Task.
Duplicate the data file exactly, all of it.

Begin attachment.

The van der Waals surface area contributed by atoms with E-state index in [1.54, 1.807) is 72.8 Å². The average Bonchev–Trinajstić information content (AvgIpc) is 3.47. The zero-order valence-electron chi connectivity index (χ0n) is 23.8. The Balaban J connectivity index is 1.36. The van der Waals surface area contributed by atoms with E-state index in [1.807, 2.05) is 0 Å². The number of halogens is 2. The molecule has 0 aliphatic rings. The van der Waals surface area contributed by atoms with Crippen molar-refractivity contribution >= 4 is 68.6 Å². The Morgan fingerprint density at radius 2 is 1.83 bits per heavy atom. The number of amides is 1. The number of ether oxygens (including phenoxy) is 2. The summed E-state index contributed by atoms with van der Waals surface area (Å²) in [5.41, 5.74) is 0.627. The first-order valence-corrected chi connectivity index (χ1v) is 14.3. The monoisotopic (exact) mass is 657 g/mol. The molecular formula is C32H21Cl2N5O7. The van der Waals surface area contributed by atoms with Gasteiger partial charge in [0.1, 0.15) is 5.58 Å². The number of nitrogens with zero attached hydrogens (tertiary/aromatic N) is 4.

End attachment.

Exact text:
The van der Waals surface area contributed by atoms with E-state index in [1.54, 1.807) is 72.8 Å². The average Bonchev–Trinajstić information content (AvgIpc) is 3.47. The zero-order valence-electron chi connectivity index (χ0n) is 23.8. The Balaban J connectivity index is 1.36. The van der Waals surface area contributed by atoms with E-state index in [1.807, 2.05) is 0 Å². The number of halogens is 2. The molecule has 0 aliphatic rings. The van der Waals surface area contributed by atoms with Crippen molar-refractivity contribution >= 4 is 68.6 Å². The Morgan fingerprint density at radius 2 is 1.83 bits per heavy atom. The number of amides is 1. The number of ether oxygens (including phenoxy) is 2. The summed E-state index contributed by atoms with van der Waals surface area (Å²) in [5.41, 5.74) is 0.627. The first-order valence-corrected chi connectivity index (χ1v) is 14.3. The monoisotopic (exact) mass is 657 g/mol. The molecular formula is C32H21Cl2N5O7. The van der Waals surface area contributed by atoms with Gasteiger partial charge in [0.1, 0.15) is 5.58 Å². The number of nitrogens with zero attached hydrogens (tertiary/aromatic N) is 4.